by Khanyisa Tabata & Adrian Louw
Family and friends of South African poet, teacher, activist, and a fighter against oppression Dennis Brutus gathered at the Iziko Museum in Cape Town on Wednesday, 6 January 2010 to pay tribute to this remarkable man.
Dennis Vincent Brutus was born on the 28 November 1924, Harare, Zimbabwe (formerly Salisbury, Southern Rhodesia) to South African parents. His parents moved back home to Port Elizabeth when he was 4 years old.
In 1959, Brutus helped form the South African Sports Association as founding secretary. In 1962, he helped form a new group to challenge South Africa’s official Olympic Committee. The organization, the South African Non-Racial Olympic Committee, of which he was president, persuaded Olympic committees from other countries to vote to suspend South Africa from the 1964 and 1968 Olympics.
In 1970, the group gathered enough votes from national committees, particularly those in Africa and Asia, to expel South Africa from the Olympic movement.
He was also a member of the Anti-Coloured Affairs Department organisation (Anti-CAD), a group that organised against the Coloured Affairs Department through which the nationalist government attempted to institutionalise divisions between blacks and coloureds.
He was arrested in 1960 for breaking the terms of his “banning,” which were he could not meet with more than two people outside his family, and convicted to 18 months in jail. While trying to escape, he was shot in the back at point-blank range. While recovering from the wound, Brutus was sent Robben Island for 16 months.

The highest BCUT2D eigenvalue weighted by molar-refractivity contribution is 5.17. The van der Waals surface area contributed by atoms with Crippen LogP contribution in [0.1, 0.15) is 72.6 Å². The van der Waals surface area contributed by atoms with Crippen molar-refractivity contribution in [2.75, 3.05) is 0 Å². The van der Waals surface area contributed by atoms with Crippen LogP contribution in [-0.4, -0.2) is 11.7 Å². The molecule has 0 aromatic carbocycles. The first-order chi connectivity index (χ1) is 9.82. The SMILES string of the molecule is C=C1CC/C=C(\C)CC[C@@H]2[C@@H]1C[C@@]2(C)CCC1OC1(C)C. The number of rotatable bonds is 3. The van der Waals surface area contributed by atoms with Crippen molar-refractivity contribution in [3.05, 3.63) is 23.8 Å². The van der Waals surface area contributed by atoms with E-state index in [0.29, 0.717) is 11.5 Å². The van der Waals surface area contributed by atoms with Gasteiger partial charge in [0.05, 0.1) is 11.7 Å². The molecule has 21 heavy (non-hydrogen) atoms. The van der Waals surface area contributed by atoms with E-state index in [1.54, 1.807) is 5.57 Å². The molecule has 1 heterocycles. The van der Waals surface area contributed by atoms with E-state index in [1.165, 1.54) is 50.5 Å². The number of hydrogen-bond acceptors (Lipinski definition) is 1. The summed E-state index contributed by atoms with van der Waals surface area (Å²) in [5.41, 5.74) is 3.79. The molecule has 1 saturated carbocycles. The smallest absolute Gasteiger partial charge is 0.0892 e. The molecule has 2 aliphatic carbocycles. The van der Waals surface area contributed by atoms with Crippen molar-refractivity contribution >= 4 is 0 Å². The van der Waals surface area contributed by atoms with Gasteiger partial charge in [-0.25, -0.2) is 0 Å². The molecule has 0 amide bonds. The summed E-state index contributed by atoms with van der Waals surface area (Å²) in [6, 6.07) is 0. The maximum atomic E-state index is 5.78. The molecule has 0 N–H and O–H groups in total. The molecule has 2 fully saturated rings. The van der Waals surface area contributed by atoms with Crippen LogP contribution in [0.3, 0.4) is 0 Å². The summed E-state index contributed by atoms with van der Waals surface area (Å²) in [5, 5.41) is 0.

Brutus was forbidden to teach, write and publish in South Africa.
His first collection of poetry, Sirens, Knuckles and Boots, was published in Nigeria while he was in prison and received the Mbari Poetry Prize, (an award to black poets). He declined the prize because of the racial exclusivity of the prize.
After he was released, Brutus left South Africa and in 1983, he won the right to stay in the United States as a refugee.
He continued to participate in protests against the apartheid government while teaching in the United States.
He returned to South Africa after his “unbanning” by the SA government in 1990 and was based at the University of KwaZulu-Natal where he often contributed to the annual Poetry Africa Festival hosted by the University and supported activism against neo-liberal policies in contemporary South Africa through working with NGOs.
At an induction ceremony in 2007 into the South African Sports Hall of Fame, he publicly turned down his nomination, stating, “It is incompatible to have those who championed racist sport alongside its genuine victims. It’s time—indeed long past time—for sports truth, apologies and reconciliation.”
In the memorial Archbishop Njongonkulu Ndungane described Brutus as fearless, a hero who served people selflessly.
Ndungane added that Brutus will always be remembered.
Brutus died on 26 December 2009, at his home in Cape Town, South Africa. He is survived by his wife, May; two sisters; eight children; nine grandchildren; and four great-grandchildren.
A selection of audio clips from the memorial service:
* The original version of this story was published by Bush Radio News